Mea memoriae

av den 10. august 2014

I do not know where I am or where I have ended up. All I know is that I meant something to someone.

To them.

This is how my story starts. I see my life in replay and my childhood flies by. In particular, one memory is stronger than the others. There is a woman with blond hair and a floral dress, who laughs with a crystal clear laughter. She smiles when I come running towards her, and I throw myself into her embrace. The embrace only lasts for a few seconds, but I remember this incident as one of my earliest childhood memories. I cannot have been more than two and a half, yet this woman was one of the dearest things I had.

At the time her face was bright, I remember how she smiled and how she hugged me when I needed it. One day her smile was no longer there, her skin was pale, she was thin, her hands were shaking. When I tried to hug her, it smelled strongly of alcohol. One day when my father had picked me up from kindergarten, she lied on the couch with bottles of beer and wine all over the place. I ran up to her and tried to wake her up, but I failed. I shaked her shoulders, almost hit her in the face, but she did not wake up. My father tried to pull me away, at first he did not manage, but then he took a strong grip around me and sat me down in my bedroom. I remember my father trying to wake up my mother several times, he tried to talk to her, but it did not work. I did not know then that she was gone, but the years that has gone by afterwards, I have been told what really happened.

It feels a long time ago, as if all that is left of her is a shadow, or not even that. She is not here anymore, and it feels like I am not either. I remember when this woman took me to my very first day of preschool. She held my hand and squeezed it hard. I think she must have been more nervous than me. When we were separated she hugged me, and I could see that her lip trembled.

“It is all good. Just go,” she said and smiled nervously.

I smiled back and waved before I ran to the other children. It was suddenly quiet when I came running into the classroom. I could not really see why. Some children in the back row giggled quietly as they glanced mischievously at me. I stood there for a while, until I saw an empty desk and sat down. The clock on the wall ticked slowly towards half past eight when the hour was supposed to start. I was quickly pulled out of my own thoughts, when the teacher came in and closed the door behind her.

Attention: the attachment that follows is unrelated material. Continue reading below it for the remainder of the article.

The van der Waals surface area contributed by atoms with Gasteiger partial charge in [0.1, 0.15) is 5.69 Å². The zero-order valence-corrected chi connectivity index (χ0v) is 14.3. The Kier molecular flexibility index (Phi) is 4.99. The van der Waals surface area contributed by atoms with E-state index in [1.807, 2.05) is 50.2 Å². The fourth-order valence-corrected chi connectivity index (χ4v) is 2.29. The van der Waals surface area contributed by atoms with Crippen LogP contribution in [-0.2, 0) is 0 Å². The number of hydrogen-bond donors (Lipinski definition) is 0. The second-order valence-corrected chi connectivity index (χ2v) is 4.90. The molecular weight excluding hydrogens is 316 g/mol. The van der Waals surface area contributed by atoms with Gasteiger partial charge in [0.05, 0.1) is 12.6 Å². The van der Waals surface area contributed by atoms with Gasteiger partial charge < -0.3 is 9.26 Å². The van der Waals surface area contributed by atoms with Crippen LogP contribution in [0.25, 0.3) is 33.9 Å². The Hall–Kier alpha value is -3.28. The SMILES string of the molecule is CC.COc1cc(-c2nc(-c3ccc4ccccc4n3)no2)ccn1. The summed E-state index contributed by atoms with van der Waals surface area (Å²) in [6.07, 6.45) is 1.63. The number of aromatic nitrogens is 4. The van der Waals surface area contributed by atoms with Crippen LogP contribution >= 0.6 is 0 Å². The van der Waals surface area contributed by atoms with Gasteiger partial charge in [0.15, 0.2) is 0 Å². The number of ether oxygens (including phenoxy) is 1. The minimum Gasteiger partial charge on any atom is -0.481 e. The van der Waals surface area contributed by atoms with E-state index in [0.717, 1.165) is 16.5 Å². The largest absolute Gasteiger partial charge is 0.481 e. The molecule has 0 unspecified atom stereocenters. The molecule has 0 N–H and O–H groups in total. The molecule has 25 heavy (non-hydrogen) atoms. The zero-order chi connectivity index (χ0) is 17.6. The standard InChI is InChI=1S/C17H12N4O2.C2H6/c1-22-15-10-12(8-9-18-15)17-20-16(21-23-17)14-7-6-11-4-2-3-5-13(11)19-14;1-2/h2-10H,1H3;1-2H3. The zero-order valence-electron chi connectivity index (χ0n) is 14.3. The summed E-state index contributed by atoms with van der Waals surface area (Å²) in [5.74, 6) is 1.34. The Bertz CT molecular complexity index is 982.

“Good morning, children,” she greeted as she looked over the class.

“Today is your first day at school, and I think that we should use this day to get to know each other.”

I noticed that the children around me began to talk. I looked up at the teacher; she stood there quietly and shushed on the children who were yelling.

“Now it is enough with all this trouble,” she shushed.

“Let us rather make a name game, and get to know each other.”

All the children went out on the floor and stood in a ring. I remember it particularly well. I came next to a girl with pigtails and a bright red dress. She took my hand and smiled. I smiled back.

“Everyone should say their names one by one,” the teacher said:
“Ine, Henriette, Ole, Anna Bella, Sophie, Nils, Thomas …”

I remember my stomach knotted up, when it was approaching my turn. My hands began to tremble, I tried as best I could to keep it in check. I would really not want anyone to notice that I was nervous. The teacher pulled me abruptly out of my own thoughts again.

“May you say your name?” she asked friendly.

“Who, what, I …?” I replied, confused.
The other children started laughing. The teacher nodded at me.

“Yes, it is your turn.”

As I was saying my name, I did not produce a sound. My voice was gone. I tried to clear my throat and cough, but it did not come back. Several of the children broke out into laughter.

Fifteen years later we met again at a reunion party. They recognised me, but did not meet my gaze. Some of them came up to me and it is rare I see adult men to tears, but it happened that is.

“I am truly sorry for everything and wish I could take it back, but I cannot. Nonetheless, I hope you will forgive me,” they said in turn.

I must admit I was overwhelmed and I really had not expected them to come over to ask for forgiveness. I had one voice inside that said that I should forgive them, yet there was another voice that said I should not. I thanked them for their words and never saw them again. In a way I thought it was too late coming back fifteen years later, because they wanted to be friends. On the other hand, I think it was brave of them. The rest of the evening I hung out with my real friends; those who always had been there for me and who supported me through the ups and downs.

It was night. The party was long over, and I went out on the porch with a glass of champagne in my left hand. The moon shone bright and clear. I sipped champagne and thought of the evening’s events. How my life had been and what I had achieved. Even with my experiences I could feel tingling in my body of bliss. Whether it only lasted for a few seconds, I knew that I had meant something to someone.

To them.

I do not know where I am or where I have ended up. I do not know whether I am alive or whether I am dead. My eyes are open and I see the world in a whole new perspective. The voices are silent. It is bright.

I wake up and it is dark. I hear the song from my own funeral. Every bench in the church is full of people who once meant something to me, and people I have meant something to. I do not know how long I have been here, or how long it will be. There is no time or place.

The sound of singing grows from the floor and up in every corner of the church, through their tear-stained faces and down in my cabin. The priest faces the assembly. I see all the flowers, eyes closing; I hear the sound of singing being slowly erased.

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